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How to Reduce Fire Hazards in the Workplace

Fire Safety Factors

How to reduce fire hazards is a critical question we all need to ask ourselves; not one of us is immune or can ignore fire safety in either our homes or workplaces.

Fire Safety has a number of factors:

  • Preventing a fire starting
  • If a fire does happen ensuring that its contained to ensure people can escape and hopefully minimise damage to the building and equipment
  • Ensuring that the fire can be detected – giving everyone a greater chance to escape
  • Ensuring that you have adequate fire emergency procedures
  • Means of fire fighting – in general its unwise to encourage staff to fight fires – but automatic sprinklers not only fight the fire but help reduce before spread and give people more escape time.

Fire Prevention 

This is the key stage – ensuring people can escape has equal weight – but if we can stop a fire beginning the risks are vastly reduced. Fire prevention is more complex than we can cover in a brief article – but the primary and obvious controls are to ensure you manage sources of heat, manage flammable materials and combustible materials in the workplace.


  • Smoking is obviously outlawed at work at a near global level today so many of the old causes are no longer a factor.
  • Heat sources – especially those with an open flame such as space heaters – need to be controlled – they obviously need be kept away from anything flammable or combustible.
  • Flammable items (those with a hazard warning symbol on them plus most aerosols) need care as they can ignite without a flame – so they need to be kept in cool and safe places. They should be kept in suitable containers and only minimal quantities kept in the work area – stocks should be kept in Flammable Cabinets.
  • Ensure electrics are in good repair and correctly fused. It’s important you don’t overload sockets and keep equipment clear of paper and even dust in the longer term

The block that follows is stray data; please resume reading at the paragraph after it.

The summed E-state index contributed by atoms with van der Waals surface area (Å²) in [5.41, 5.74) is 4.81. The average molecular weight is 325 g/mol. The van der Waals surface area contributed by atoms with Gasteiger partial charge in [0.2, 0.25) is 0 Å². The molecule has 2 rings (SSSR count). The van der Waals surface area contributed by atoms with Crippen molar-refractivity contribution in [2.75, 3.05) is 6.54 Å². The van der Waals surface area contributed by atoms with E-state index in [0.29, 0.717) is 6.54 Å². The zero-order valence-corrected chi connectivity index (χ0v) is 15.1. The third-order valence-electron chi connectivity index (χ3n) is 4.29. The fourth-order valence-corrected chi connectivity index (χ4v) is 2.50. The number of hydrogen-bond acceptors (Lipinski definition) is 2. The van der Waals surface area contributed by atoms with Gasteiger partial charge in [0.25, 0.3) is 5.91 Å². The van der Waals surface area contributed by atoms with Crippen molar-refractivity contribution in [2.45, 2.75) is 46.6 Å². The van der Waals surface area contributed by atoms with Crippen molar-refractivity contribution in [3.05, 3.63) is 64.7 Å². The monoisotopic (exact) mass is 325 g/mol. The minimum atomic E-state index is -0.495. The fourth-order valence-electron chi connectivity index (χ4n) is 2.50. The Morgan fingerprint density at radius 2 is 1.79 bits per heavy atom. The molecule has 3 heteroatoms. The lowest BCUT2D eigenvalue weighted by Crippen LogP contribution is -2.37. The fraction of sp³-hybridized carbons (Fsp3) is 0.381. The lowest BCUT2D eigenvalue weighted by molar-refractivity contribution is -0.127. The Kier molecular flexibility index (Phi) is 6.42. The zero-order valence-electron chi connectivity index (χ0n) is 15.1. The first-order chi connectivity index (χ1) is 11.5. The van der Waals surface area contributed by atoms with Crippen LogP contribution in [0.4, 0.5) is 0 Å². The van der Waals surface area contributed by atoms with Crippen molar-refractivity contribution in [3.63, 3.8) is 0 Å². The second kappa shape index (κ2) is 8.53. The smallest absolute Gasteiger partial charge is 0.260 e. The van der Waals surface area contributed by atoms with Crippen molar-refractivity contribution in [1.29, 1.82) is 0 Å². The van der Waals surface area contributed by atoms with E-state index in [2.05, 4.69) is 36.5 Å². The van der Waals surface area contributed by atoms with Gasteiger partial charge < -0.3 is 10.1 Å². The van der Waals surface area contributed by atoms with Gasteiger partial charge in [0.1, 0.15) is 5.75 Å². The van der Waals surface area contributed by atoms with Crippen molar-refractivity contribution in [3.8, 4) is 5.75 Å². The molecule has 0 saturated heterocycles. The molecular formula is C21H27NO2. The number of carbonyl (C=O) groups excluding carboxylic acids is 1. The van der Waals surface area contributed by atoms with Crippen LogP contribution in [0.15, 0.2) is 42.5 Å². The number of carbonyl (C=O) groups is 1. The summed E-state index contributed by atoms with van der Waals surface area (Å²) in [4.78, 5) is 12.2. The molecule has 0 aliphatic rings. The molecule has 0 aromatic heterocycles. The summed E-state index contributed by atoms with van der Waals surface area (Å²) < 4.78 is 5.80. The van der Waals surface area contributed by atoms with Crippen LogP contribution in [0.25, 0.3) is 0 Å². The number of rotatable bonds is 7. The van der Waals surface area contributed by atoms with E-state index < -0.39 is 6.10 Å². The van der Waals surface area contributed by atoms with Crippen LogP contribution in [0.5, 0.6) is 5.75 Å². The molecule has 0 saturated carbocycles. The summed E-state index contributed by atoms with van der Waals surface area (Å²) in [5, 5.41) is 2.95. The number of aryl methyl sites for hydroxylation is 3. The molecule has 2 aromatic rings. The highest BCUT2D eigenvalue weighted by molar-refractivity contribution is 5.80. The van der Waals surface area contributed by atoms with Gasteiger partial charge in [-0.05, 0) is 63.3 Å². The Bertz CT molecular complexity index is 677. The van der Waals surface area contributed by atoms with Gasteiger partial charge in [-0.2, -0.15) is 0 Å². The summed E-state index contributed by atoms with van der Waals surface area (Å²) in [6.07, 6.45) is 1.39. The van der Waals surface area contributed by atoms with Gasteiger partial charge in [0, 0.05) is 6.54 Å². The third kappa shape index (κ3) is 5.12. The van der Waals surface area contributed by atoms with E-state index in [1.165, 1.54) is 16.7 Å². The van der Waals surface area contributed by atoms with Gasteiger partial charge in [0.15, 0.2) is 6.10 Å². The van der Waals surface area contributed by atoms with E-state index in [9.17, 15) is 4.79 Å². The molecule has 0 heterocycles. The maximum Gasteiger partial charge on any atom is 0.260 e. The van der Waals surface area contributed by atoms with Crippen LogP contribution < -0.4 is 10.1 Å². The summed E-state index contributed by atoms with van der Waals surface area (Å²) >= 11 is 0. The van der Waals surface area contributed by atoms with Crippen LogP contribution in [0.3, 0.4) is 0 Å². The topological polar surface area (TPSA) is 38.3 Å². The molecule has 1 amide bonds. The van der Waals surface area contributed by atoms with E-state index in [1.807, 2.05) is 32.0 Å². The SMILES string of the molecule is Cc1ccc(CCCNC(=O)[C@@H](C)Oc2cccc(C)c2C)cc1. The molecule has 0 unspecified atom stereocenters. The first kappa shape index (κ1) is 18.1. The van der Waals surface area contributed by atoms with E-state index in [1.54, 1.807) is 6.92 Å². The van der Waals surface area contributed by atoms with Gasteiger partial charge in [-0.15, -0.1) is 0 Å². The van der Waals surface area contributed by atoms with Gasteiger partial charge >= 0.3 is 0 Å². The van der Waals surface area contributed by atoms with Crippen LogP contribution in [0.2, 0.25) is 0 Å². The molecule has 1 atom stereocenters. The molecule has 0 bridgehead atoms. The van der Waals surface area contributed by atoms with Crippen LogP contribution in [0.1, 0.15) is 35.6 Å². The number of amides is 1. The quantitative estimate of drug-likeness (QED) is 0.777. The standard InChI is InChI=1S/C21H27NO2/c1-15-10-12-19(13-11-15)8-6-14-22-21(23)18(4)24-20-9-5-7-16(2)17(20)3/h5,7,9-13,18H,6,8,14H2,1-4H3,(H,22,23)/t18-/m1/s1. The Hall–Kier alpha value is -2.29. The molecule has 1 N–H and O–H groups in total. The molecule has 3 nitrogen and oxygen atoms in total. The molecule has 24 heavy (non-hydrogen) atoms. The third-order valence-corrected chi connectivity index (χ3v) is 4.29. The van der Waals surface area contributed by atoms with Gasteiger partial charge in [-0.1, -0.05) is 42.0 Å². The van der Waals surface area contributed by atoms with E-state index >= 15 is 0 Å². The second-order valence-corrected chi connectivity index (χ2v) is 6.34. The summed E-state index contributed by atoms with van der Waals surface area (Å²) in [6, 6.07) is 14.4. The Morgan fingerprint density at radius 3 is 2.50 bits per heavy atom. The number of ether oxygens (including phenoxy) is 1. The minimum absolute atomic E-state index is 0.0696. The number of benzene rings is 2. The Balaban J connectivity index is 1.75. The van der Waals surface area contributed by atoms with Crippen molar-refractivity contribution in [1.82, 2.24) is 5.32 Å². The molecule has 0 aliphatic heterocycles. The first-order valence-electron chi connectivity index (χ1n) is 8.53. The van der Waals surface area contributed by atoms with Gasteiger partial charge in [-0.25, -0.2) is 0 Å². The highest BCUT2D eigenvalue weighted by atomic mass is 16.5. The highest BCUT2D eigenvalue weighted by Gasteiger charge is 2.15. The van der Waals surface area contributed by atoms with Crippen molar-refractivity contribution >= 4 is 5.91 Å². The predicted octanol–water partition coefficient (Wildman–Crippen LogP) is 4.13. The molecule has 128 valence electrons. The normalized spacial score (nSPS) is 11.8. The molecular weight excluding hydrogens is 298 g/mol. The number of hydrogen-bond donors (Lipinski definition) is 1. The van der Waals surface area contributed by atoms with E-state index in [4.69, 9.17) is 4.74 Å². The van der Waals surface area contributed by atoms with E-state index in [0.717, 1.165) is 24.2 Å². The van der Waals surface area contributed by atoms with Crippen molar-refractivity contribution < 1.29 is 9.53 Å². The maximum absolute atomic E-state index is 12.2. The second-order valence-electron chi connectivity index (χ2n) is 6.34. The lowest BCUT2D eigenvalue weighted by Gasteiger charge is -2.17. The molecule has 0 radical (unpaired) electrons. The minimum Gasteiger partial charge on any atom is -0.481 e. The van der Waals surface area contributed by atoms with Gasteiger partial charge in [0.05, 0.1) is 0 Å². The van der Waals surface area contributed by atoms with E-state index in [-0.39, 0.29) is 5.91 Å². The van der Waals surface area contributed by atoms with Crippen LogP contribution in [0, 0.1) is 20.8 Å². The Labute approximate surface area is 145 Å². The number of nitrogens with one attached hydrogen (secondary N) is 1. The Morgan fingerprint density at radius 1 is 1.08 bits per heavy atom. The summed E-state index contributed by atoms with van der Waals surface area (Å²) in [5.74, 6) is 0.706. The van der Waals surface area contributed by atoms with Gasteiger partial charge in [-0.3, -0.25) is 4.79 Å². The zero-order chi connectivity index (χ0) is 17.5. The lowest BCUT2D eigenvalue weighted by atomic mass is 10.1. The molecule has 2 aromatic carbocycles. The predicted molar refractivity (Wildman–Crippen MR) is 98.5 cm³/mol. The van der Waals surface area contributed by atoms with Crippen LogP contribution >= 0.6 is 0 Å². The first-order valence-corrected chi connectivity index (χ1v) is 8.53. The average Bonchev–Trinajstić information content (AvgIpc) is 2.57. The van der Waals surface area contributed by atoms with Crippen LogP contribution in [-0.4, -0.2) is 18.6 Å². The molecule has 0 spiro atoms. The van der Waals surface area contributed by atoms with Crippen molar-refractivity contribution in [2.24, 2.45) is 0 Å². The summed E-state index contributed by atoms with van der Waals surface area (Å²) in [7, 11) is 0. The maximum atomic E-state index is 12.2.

Stopping Fire Spread

The actions that help stop fires starting also help reduce the risks if a fire does start.

· Experts refer to Fire Loading – meaning how much stuff will burn in a building. The more things than can burn the higher the fire loading. Timber, cables, paper need a flame or extreme heat to ignite – but if a fire starts will feed that fire and encourage fire to grow; thus the more combustible items on site the more important it is to find other ways of reducing the spread of fire.

· Housekeeping helps – tidy stacks with walkways between do reduce fire spread to a degree

Fire Walls are normally designed into buildings – be they brick or good plasterboard – they will help contain fire in one area – but not if you’ve drilled holes or put new and unsuitable doors into them.

Fire Doors – are there to help contain fires – they work by sitting in fire walls and containing a fire to a smaller area for 30 minutes or more. It’s important these are kept closed or have automatic closing devices fitted. If they’re left open fire will simply spread through them and rather reduce your safety and massively reduce the time to evacuate safely.

Fire Shutters or dampers: In large retail spaces, high risk areas and warehouses fire shutters replace fire doors – these operate either when the alarm is triggered or when the heat reaches a very high level. It’s important these are kept clear at all times.

Sprinkler Systems: These once triggered help control or even extinguish a fire.